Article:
- Car Insurance
- A Guide to Car Classifications
A Guide to Car Classifications
Published: February 20, 2015 | Updated: January 12, 2022 | Posted by: Moneymax | Car Insurance
Published: February 20, 2015
Updated: January 12, 2022
Posted by: Moneymax | Car Insurance
A car is a car, or at least that’s what you normally think. If it gets you from point A to point B, that’s all you need to know, right? But when thinking of buying a car, it’s good to know the different classifications that might affect your buying decision. Most car aficionados know what’s what when it comes to cars and their types.
If you’ve ever wanted to know where your car (or your dream car) is classified under, check out our handy little guide:
Table of Contents
So you’ve probably seen these cars around town. They’re small enough that you can’t actually see them in a parking space. Microcars, or Bubblecars toe the line between car and motorcycle (of the four-wheeled variety), and usually have engines around 1.0 liters.
Cars in this classification include Ford’s Think Nordic, the Isetta, and the Tata Nano, and are more common in Europe and East Asia.
Where microcars are usually meant for smaller towns and roads, the Hatchbacks are made for the city. Cars like these feature engine displacement above 50cc, and are called hatchbacks owing to the fact that there is a door that provides access to the cargo area of the car.
Cars like these are configured with 3 doors (two entry doors and the hatch), and 5 doors (four entry doors and the hatch). These are also the more commonly driven cars and have further sub-classes. Full-size cars like the Chevrolet Impala, and sedans like the Mazda 6 fall under this classification.
Station Wagons/Estate Cars
Cars classified as station wagons are differentiated from hatchbacks by the fact that they have larger cargo areas and often have three rows of seats, and the seats can be comfortably folded to make room in the hold.
They are also called as such (the former being the common name in US, Canada, AU and NZ; the latter throughout most other English-speaking regions) given their usage as modes of transportation to Train stations and country estates.
While cars of this make aren’t as common, some modern variations include a 2007 Ford Focus, and the Pugeot 508 RXH.
While the definition isn’t apparently precise, the term “sports car” is used for cars that prioritize performance, acceleration, and handling. These cars are made to purr and rumble thanks to their engines.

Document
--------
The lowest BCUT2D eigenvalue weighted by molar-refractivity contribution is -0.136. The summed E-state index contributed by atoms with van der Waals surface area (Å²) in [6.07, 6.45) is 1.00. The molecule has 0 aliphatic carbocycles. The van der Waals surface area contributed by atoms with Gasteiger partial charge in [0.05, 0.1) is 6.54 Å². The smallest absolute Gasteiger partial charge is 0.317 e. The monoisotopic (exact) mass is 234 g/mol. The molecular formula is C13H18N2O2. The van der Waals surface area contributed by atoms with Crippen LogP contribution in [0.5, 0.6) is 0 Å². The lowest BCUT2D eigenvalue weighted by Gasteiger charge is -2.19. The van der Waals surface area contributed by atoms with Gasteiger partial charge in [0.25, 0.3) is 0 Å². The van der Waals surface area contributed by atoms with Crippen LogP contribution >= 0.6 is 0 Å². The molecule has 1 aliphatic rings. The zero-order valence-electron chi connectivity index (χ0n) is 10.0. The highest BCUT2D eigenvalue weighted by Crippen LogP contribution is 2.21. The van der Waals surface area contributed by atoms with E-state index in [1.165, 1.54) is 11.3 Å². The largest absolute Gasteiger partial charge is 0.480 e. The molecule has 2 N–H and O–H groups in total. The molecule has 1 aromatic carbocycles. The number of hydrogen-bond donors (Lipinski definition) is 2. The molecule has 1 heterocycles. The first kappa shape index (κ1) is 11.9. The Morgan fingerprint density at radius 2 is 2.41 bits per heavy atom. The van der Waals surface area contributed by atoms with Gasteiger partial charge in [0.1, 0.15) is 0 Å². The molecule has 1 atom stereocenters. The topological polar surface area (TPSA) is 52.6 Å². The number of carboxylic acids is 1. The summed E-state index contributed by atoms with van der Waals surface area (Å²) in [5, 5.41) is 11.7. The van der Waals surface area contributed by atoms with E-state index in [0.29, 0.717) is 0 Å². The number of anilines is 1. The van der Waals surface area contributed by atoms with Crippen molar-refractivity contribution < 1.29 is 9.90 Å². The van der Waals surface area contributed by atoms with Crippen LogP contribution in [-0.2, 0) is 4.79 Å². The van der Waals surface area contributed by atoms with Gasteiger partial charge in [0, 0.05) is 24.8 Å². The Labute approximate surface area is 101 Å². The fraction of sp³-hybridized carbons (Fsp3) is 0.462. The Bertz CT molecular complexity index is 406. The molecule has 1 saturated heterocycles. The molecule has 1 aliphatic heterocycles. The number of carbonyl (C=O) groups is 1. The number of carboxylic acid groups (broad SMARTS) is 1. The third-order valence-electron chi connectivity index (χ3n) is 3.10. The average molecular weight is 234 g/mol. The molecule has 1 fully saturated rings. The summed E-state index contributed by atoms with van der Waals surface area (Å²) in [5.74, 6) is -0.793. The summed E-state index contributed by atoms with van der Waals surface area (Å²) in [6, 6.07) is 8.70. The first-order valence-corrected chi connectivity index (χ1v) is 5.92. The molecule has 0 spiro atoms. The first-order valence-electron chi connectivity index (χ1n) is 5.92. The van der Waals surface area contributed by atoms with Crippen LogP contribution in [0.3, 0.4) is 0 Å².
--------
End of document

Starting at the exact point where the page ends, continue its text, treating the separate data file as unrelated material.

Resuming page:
While many say that these are usually two-door vehicles, sub-classes of the Sports Car include grand tourers, supercars, and muscle cars. Common examples of the three are seen in the Fast and Furious film franchise.
Cars in this classification are of course, those that feature a roof that can be retracted to allow for open or enclosed driving. These are further classified into the four-seater cabriolet, and the two-seater roadsters.
Technically speaking, the convertibles are more style over performance and common examples of convertibles include the Type 997 Porsche 911, which blends both style and performance; and the more-classic Cadillac El Dorado.
Read more: How To Insure Your Souped-up Car
These kinds of vehicles are meant to quite literally go off a typically paved road and onto more rugged terrain. Oddly, in spite of the fact that some of these vehicles do not have four-wheel drive, they are referred to as four-by-fours.
Sports Utility Vehicles can be found under this classification, and are further split into Large off-roaders and Small off-roaders. Examples of the former include the Jeep Cherokee and the Land Rover Discovery; while the BMW X5 and Chevrolet Equinox are considered small off-roaders.
Cars of this nature are usually meant to carry a large number of people, or cargo. The larger kinds of MPVs can carry eight or more people, and are quite tall, as cars go. These cars have engines very close to the front, and have rather large fuel storage capacities.
Common examples of these include the Mazda 5, and the Volkswagen Type-2.
There are further sub-classifications of these vehicles, further technical differences and specifications. If you’ve ever liked cars and wanted to know how to differentiate the ones you see, here’s a good place to start. Are you owning a car? Insure your auto now online here at Moneymax.
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